We are living beyond our means at every level - individual, corporate, and governmental. I'll just use my home country for example. The average American household is big time in debt - people drive cars they can't afford to houses they can't afford that are full of junk they can't afford. Our businesses are up to their ears in debt (even though large amounts of corporate debt have become government debt through the Bush/Obama bailouts, corporate debt is still huge). And the US government has been in a debt spiral for the past 30 years (Regan through Obama) - over 13 trillion dollars now. How much money is that? If you started paying it back at a million dollars a day, it would take you 35,620 years to pay it back. No, I'm not joking, and that's not a typo - and that's without any interest (in case you're wondering, the U.S. paid 228 billion in interest last year).
And it's not just America. Here's a list that shows the amount of debt for some of the richest countries in the world in relation to their GDP (the amount of money the countries actually make). Notice a trend from 2007 to 2011?
|Gross debt as percentage of GDP|
So what this means is that Japan, for example, in 2011 is projected to have debt that is approximately double what they actually make - almost makes the U.S. 100% mark look small. So Japan's situation would be the equivalent of an individual who made $50,000 a year being $100,000 in debt.
Now, if you had a friend that was in that situation (and you probably do) what would you tell them? I imagine it would be something along the lines of "Get rid of all the crap you can't afford, cut up your credit cards, and get yourself on a budget that requires you spend less than you make." Here's the problem - at a national level this is darn near impossible. It's hard for governments to cut spending because they are beholden to so many interest - both corporate and individual - and no one wants to give up their piece of the pie. Most of us are happy to have somebody else give up their piece, but not ours. If you work in health care, a cut to the defense budget is probably no big deal, but if you work for the defense department you're going to be ticked off. Which is understandable. Who wants to lose money or benefits? If you're a farmer, do you want to give up your government subsidies? If you're an auto worker do you want to give up your government bailout? If you're disabled do you want to give up your disability check? If you're 75, do you want to give up your pension and go back to work? Of course not. No one does.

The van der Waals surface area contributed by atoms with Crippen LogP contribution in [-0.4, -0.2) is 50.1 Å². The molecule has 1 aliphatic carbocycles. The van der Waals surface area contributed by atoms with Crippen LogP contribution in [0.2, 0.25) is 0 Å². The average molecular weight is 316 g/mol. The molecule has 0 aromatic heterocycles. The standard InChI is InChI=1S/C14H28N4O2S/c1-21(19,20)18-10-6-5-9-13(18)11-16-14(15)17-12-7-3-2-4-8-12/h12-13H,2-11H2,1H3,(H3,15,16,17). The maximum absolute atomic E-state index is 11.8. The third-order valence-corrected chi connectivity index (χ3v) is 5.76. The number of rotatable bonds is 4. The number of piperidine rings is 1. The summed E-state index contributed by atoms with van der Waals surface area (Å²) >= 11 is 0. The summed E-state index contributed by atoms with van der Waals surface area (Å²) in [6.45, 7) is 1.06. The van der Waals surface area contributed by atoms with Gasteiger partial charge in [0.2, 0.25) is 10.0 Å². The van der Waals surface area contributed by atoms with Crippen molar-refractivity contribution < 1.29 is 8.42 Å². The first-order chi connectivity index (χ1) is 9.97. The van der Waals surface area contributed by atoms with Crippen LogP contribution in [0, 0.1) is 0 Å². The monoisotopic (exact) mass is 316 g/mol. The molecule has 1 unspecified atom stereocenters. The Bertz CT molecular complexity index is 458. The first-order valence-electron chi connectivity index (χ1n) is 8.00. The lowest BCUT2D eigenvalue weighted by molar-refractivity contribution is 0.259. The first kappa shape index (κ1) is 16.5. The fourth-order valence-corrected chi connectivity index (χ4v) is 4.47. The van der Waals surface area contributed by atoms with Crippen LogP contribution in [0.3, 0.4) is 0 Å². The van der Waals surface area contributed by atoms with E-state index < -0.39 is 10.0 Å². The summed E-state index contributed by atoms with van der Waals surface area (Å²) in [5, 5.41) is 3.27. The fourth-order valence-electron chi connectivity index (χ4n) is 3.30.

And that's the pickle politicians find themselves in - and this is true no matter what the party affiliation. Don't let the rhetoric of smaller government coming from some politicians fool you - they have just as many spending programs as anyone else. In fact, those politicians put themselves in a bind more often than the openly big spenders because they create the expectation of spending cuts without actually having the ability to do so. The end result usually means the only cuts that end up being made, if at all, are in sectors of society that have very little political strength (i.e. the poor)...but that's another post for another day. What happens more often than not is they target some program that is not tied to their voting district, only to have the cut blocked by the politician from that district. So nothing really happens, but they can create the appearance of trying. I'm sure there are a few exceptions to that rule, but broadly speaking that's how things really work.
The only way that spending cuts could be made that would be both fair and make a legitimate impact would be across the board reduction - everybody gets a percentage cut - whatever it is, it would have to be the same for everyone. But that will never happen because the vast majority of politicians want to be reelected, and the second someone realizes that their piece of the pie is 10% smaller they're going to cry bloody murder. And to expect people to take a cut from their government benefits (direct or indirect) and also reduce their personal consumption, and manage their businesses more responsibly...well, all I can say is don't hold your breath.
The bottom line is we've dug ourselves into a pretty deep hole. And I'm skeptical that we have enough self control (or self sacrifice) to make the changes necessary to get ourselves out of it. By the way, that chart above is just for government debt. When you include individual and corporate debt...oh boy...in 2008 the total debt of the U.S. (private, corporate, and governmental) was 360% of GDP.
I'm no economist, but I think we're in deep doo-doo...